I've been a comic book reader nearly all my life. I taught myself to read using the balloons that crowded their panels, and I can still remember the very issue with which I first began to understand the interplay of words and pictures by actually decoding the former rather than making inferences via the latter. It was issue #125 of "The Brave and the Bold," cover-dated March, 1976 and featuring Batman teaming up with the Flash. In fact, the difference between being able to read and not read was contained in the Batman's red-suited co-star: Before I could read, my barely five-year-old brain knew him as "Lightning Man." After, he was simply the Flash.
I had so absorbed these characters into my very identity that when, in 2011, DC Comics proposed abandoning roughly 75 years of continuity and starting over, invalidating histories and relationships I had spent my life learning, that the news was one of several factors that helped create my own ongoing midlife crisis. Call it, "Crisis on Earth 40-Year-Old." (That's me on the bottom right of the cover; really, you should have been there.) They had broken faith with me: buy this stuff, learn these stories, we'll keep building on ‘em so that that knowledge is worth something. Oh well, so ... where do I return this stuff?
I probably should have read the fine print. You learn, though. Even at that age you can learn. Bob Dylan sang, "Don't follow leaders and watch your parking meters." To that I would add, "Don't base your personal secular religion on intellectual property owned by a for-profit publishing company." Insight.
Of all the characters with all the made-up powers that I encountered of my years enthralled was not flight or X-ray vision but one of the hardest to define, "cosmic awareness." This talent was given to Marvel Comics' version of Captain Marvel, not the original, but their pale knock-off created merely to secure the copyright on the name. The Marvel Marvel didn't have much going for him until a young writer-artist named Jim Starlin took him on and gave him the only powers that could claim to flow from a hippie sensibility. As explained by a floating chocolate rum-ball called Eon (like old "Star Trek," the aliens in old comic books suffered from budgetary restrictions), "YOU HAVE LIVED AND ACCEPTED THE WAYS OF THE WARRIOR! THE UNIVERSE NOW NEEDS NOT A WARRIOR, BUT A PROTECTOR!"
In pursuit of this goal, which would, let's face it, benefit not just the universe but the odd denizen of coastal flood zones, Eon must remake Captain Marvel. "YOU HAVE BECOME AWARE! OUR TASK IS NOW TO EXPAND THAT AWARENESS, TO SHARPEN ALREADY KEEN SENSES, TO TIGHTEN HAIR-TRIGGER REFLEXES. ... WE HAVE ENHANCED YOUR TOTAL RECEPTION TO LIFE. YOU HAVE BECOME AWARE, NO MOVEMENT TOO SLIGHT TO SEE, NO SOUND TOO LOW TO HEAR, NO SMELL TOO FAINT TO DETECT. FOR ALL THINGS IN THE UNIVERSE ARE NOW ONE WITH YOU!"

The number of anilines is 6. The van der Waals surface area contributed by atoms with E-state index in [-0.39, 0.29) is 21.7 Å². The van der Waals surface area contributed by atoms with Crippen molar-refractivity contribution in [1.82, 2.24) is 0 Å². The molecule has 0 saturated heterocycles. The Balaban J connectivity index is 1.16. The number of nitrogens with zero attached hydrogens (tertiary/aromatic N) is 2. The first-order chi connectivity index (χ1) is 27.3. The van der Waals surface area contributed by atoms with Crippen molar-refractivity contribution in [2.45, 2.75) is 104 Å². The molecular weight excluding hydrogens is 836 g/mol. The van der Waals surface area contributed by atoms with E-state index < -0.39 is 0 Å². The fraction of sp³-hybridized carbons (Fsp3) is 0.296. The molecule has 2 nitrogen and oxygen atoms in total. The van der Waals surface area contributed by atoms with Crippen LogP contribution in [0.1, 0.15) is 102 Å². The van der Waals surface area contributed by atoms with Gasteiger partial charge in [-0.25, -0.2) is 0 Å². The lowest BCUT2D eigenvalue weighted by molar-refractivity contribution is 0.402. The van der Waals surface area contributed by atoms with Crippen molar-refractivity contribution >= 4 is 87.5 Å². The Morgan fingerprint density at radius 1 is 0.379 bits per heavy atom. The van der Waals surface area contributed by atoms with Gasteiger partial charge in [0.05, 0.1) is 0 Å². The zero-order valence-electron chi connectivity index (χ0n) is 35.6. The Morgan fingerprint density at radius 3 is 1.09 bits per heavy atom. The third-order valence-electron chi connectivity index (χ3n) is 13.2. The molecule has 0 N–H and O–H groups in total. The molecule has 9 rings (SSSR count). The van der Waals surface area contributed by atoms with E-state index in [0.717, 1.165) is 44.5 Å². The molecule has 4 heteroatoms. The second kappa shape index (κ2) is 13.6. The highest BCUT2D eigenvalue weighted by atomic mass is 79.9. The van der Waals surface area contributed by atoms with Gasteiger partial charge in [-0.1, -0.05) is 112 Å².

Yeah, I don't know what it means either. Basically, Captain Marvel was omniscient. Visually, this meant that (as Grant Morrison put it), "his features would often cloud over with a beautiful graphic representation of starry, unbounded consciousness. His face would plunge into shadows lit with moving star fields and nebulae, with only his two blue eyes gazing out of infinite space at us." This was usually followed by hitting people, which wasn't too different from what the non-cosmically aware super-heroes did. (Marvel did once use his cosmic awareness to self-diagnosis cancer, albeit too late -- how much utility does a tardy omniscience really have?)
You and I cannot hope for cosmic awareness, for omniscience. The best we can hope for is a tiny, miniscule slice of perspective. Insight.
Last week, I asked SBN's Designated Columnists to provide some idiosyncratic best-ofs of 2012. For this shortened holiday week we could have gone with that old warhorse, new year's resolutions, but I wanted to try something different . Acting on the perhaps overly-generous assumption that we had each learned something over the past year (or years, or lifetimes), I picked several broad subject areas, subjects like life and death and pumpernickel, which require something like cosmic awareness to negotiate, and asked each of the DCers to relate them to baseball. The results will appear here over the remainder of this week, beginning today with "Friendship" and "Death."
I know we're not all seeing -- even I, having traded one eye for wisdom, understand that -- but each of us are, in our own ways, learning the big secrets. Sometimes in sabermetric analysis we get lost in the decimal points, but we can find just as much, if not more, value by pulling back the camera and finding the big secrets in the big picture. It has often been said that baseball is a microcosm of our greater world. Here is where we put that idea to the test.